:: Wednesday, November 29, 2006 ::
Glenn Reynolds has an obvious knack for locating and highlighting some of the most meaningful and important content on the internet. Once in awhile, he creates it. Here's Reynolds on no-knock-raids, a recent phenomenon of community policing that, some would say, pierces the 14th Amendment bubble:
Congress clearly has the power to pass laws, under Section 5 of the 14th Amendment, to prevent states depriving citizens of life, liberty or property without due process of law. When cops bust down your door and shoot you without -- very -- good reason for being there, that's a deprivation of liberty and property, and often life, without due process, the very kind of thing Congress was empowered to address. So unless Patterico thinks that the 14th Amendment is itself an improper impediment to federalism, I don't see the problem here. What's more, the no-knock problem stems from federal policies -- the "war on drugs" and the free distribution of military equipment to local SWAT teams -- and thus further justifies a federal corrective. Under federalism, one role of the federal government is to protect citizens' rights against unconstitutional encroachment by the states. That's what the 14th Amendment is about. And the doctrines of official immunity that make lawsuits difficult in such cases are found nowhere in the Constitution, but are the creation of activist judges, reading their policy preferences into the law. They are worthy of no particular deference.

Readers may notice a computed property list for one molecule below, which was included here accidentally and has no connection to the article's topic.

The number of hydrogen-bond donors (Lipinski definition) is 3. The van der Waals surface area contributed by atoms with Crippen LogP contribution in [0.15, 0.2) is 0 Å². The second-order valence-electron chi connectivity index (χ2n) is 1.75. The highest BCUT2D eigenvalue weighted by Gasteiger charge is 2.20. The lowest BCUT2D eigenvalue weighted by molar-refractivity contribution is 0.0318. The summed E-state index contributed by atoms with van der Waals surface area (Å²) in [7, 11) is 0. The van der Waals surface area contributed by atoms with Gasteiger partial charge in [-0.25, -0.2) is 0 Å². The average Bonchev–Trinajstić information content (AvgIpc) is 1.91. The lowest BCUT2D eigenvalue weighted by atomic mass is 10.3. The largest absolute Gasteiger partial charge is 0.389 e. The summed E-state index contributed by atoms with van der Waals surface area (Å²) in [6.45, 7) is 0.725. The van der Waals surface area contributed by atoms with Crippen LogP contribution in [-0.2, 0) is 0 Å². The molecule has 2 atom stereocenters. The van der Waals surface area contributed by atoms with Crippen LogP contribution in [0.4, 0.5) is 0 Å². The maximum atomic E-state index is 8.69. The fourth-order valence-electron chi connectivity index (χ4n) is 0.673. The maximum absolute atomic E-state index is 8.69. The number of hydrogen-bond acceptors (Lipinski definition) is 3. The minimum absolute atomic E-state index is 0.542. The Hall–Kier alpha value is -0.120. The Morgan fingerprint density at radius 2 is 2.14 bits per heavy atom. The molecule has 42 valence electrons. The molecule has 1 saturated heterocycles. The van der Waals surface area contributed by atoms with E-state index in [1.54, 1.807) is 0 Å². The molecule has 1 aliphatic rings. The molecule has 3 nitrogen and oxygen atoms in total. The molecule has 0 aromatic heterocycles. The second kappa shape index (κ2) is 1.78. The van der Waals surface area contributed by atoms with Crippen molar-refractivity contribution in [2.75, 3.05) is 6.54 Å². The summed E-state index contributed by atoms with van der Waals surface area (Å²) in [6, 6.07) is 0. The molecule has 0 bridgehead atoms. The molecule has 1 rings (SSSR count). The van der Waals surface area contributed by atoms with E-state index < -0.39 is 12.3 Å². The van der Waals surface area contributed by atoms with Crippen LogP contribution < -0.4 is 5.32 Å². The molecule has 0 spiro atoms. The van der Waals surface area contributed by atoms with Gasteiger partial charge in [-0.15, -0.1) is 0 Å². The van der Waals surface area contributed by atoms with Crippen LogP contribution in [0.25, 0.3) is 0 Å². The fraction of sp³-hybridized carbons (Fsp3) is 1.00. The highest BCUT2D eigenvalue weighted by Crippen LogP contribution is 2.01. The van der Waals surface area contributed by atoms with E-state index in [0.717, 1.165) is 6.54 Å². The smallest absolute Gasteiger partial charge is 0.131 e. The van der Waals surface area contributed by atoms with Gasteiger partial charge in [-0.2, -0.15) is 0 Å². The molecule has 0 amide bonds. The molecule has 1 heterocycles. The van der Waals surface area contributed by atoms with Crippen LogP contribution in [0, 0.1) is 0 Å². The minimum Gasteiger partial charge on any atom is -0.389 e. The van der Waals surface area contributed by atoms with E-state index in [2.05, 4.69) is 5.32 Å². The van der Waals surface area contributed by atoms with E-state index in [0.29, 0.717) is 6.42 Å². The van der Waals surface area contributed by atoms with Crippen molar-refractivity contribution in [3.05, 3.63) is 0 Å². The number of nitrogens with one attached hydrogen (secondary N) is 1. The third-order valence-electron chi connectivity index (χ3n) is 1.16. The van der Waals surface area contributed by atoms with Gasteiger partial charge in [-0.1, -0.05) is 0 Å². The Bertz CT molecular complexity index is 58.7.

Heh, "official immunity", what a phrase. It's understandable why Americans tend to accept the militarization of their local police departments given the events of 9/11, but, in so doing, many fail to appreciate how the lines of what was once considered "military" have been blurred in the process. This is serious constitutional business and it's good Reynolds is making a serious issue of it.
[Hello. Anybody out there?]
:: Max 6:17 PM [+] ::